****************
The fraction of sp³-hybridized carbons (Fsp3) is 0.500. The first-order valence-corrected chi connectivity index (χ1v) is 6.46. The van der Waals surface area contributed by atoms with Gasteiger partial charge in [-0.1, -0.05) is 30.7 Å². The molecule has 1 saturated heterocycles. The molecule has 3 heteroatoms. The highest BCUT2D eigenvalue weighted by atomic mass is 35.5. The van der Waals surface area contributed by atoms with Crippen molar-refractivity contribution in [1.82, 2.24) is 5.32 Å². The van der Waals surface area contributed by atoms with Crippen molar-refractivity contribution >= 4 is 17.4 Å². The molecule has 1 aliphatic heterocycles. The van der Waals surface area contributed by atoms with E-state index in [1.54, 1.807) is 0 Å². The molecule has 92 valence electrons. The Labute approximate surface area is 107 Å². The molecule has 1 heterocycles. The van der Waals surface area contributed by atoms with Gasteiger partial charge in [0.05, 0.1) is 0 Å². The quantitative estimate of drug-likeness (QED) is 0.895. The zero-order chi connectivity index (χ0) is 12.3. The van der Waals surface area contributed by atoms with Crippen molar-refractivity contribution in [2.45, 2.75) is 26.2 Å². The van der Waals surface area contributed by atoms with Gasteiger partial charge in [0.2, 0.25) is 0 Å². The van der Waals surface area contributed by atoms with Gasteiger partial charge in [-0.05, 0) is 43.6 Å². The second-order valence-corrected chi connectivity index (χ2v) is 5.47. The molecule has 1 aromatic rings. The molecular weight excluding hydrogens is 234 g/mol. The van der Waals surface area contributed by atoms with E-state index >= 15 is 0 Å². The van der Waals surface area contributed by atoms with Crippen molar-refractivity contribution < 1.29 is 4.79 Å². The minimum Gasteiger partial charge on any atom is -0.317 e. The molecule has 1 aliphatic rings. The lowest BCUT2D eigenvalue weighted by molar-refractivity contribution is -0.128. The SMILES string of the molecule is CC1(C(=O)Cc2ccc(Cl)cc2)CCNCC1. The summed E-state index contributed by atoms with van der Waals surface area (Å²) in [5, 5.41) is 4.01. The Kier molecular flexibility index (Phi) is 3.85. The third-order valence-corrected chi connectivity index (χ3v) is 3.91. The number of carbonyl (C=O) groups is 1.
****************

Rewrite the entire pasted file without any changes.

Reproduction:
The fraction of sp³-hybridized carbons (Fsp3) is 0.500. The first-order valence-corrected chi connectivity index (χ1v) is 6.46. The van der Waals surface area contributed by atoms with Gasteiger partial charge in [-0.1, -0.05) is 30.7 Å². The molecule has 1 saturated heterocycles. The molecule has 3 heteroatoms. The highest BCUT2D eigenvalue weighted by atomic mass is 35.5. The van der Waals surface area contributed by atoms with Crippen molar-refractivity contribution in [1.82, 2.24) is 5.32 Å². The van der Waals surface area contributed by atoms with Crippen molar-refractivity contribution >= 4 is 17.4 Å². The molecule has 1 aliphatic heterocycles. The van der Waals surface area contributed by atoms with E-state index in [1.54, 1.807) is 0 Å². The molecule has 92 valence electrons. The Labute approximate surface area is 107 Å². The molecule has 1 heterocycles. The van der Waals surface area contributed by atoms with Gasteiger partial charge in [0.05, 0.1) is 0 Å². The quantitative estimate of drug-likeness (QED) is 0.895. The zero-order chi connectivity index (χ0) is 12.3. The van der Waals surface area contributed by atoms with Crippen molar-refractivity contribution in [2.45, 2.75) is 26.2 Å². The van der Waals surface area contributed by atoms with Gasteiger partial charge in [0.2, 0.25) is 0 Å². The van der Waals surface area contributed by atoms with Gasteiger partial charge in [-0.05, 0) is 43.6 Å². The second-order valence-corrected chi connectivity index (χ2v) is 5.47. The molecule has 1 aromatic rings. The molecular weight excluding hydrogens is 234 g/mol. The van der Waals surface area contributed by atoms with E-state index >= 15 is 0 Å². The van der Waals surface area contributed by atoms with Crippen molar-refractivity contribution < 1.29 is 4.79 Å². The minimum Gasteiger partial charge on any atom is -0.317 e. The molecule has 1 aliphatic rings. The lowest BCUT2D eigenvalue weighted by molar-refractivity contribution is -0.128. The SMILES string of the molecule is CC1(C(=O)Cc2ccc(Cl)cc2)CCNCC1. The summed E-state index contributed by atoms with van der Waals surface area (Å²) in [5, 5.41) is 4.01. The Kier molecular flexibility index (Phi) is 3.85. The third-order valence-corrected chi connectivity index (χ3v) is 3.91. The number of carbonyl (C=O) groups is 1.